For Better Living: Make time for family dinners

Sandra Cain Extension agent

It takes about 20 minutes from the time you start eating for your stomach to send a message to your brain that you are full. If you’re eating in a hurry to get on to other events and activities, you will have eaten more than you need before you realize it. Try to set aside 25 to 30 minutes for an evening meal with your family. Try it when you are eating at home, eating at a restaurant or having a picnic at the park.

Taking plenty of time to enjoy the meal will give everyone the chance to relax even when the schedule is hectic. Get the family involved in dinner – from start to finish.

The evening meal does not have to be just one person’s job. Even very young children like to help plan and fix healthy meals. Some benefits of family meals may actually develop when children know they are part of the process. Assign jobs that are right for the child’s age. Children can choose the fruit for dessert or mix pre‐cut vegetables into a salad.

They can also set the table, clear the dishes after the meal or even help with dishwashing.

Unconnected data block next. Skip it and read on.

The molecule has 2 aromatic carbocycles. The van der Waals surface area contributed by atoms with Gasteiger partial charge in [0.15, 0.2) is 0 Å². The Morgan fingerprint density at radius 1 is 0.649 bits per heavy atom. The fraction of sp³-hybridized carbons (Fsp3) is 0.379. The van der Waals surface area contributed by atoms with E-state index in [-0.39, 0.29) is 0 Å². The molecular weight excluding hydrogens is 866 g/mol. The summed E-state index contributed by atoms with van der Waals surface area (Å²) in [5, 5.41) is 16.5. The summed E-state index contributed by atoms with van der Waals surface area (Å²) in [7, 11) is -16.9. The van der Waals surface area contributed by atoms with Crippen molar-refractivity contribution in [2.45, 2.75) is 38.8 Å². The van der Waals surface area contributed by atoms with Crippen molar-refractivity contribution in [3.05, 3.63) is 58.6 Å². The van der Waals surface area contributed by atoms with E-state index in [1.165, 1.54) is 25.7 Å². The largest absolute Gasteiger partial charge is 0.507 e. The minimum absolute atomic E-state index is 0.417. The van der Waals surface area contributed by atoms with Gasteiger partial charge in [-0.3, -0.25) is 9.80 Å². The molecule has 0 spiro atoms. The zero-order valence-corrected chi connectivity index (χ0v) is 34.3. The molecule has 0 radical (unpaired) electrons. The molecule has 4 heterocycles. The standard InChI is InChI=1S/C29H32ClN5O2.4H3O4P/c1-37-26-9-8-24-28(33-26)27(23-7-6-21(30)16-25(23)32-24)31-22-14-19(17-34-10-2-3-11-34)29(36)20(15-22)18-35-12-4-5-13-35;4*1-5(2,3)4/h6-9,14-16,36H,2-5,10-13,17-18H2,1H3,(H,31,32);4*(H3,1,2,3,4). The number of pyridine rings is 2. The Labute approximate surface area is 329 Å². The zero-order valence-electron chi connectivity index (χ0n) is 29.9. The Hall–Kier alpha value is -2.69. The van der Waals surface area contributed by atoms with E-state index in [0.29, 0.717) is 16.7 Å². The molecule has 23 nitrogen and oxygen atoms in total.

Create a pleasant atmosphere at the dinner table. Of all the things that can quickly improve the mealtime mood, this is the most important. Ask the whole family to turn off their electronic gadgets (TV, DVD computer, radio, MP3 player and cell phones) for just 30 minutes. Background music is fine but keep it at a low volume. The goal is to have a quiet time to enjoy food and being together. A low‐stress mealtime also keeps you from eating too much and improves digestion after the meal.

Make family conversations the centerpiece of your time together. Pleasant conversations make good meals even better. They help young children learn new words and expand other language skills. They help adults learn what is really going on in the lives of young people. They help everyone feel more secure in a confusing and often overwhelming world.

Source: North Carolina Division of Public Health

Tropical Crisp

1 fresh pineapple, peeled and cubed

4 medium bananas, sliced

¼ cup brown sugar, packed

2 T. all-purpose flour


1/3 cup old-fashioned oats

¼ cup all-purpose flour

2 T. flaked coconut, toasted

2 T. brown sugar

¼ tsp. nutmeg

¼ cup cold butter

Directions: In a large bowl, combine pineapple and bananas. Sprinkle with brown sugar and flour. Toss to coat. Transfer to an 11- by 7-nch baking dish, coated with cooking spray.

In a small bowl, combine the oats, flour, coconut, brown sugar and nutmeg. Cut in butter until crumbly. Sprinkle over pineapple mixture.

Bake at 350 degrees for 30 to 35 minutes or until filling is bubbly and topping is golden brown. Serve warm or at room temperature.

Yield: 9 servings

Sandra R. Cain is the extension agent for Family and Consumer Sciences in Bladen County.

Sandra Cain Extension agent Cain Extension agent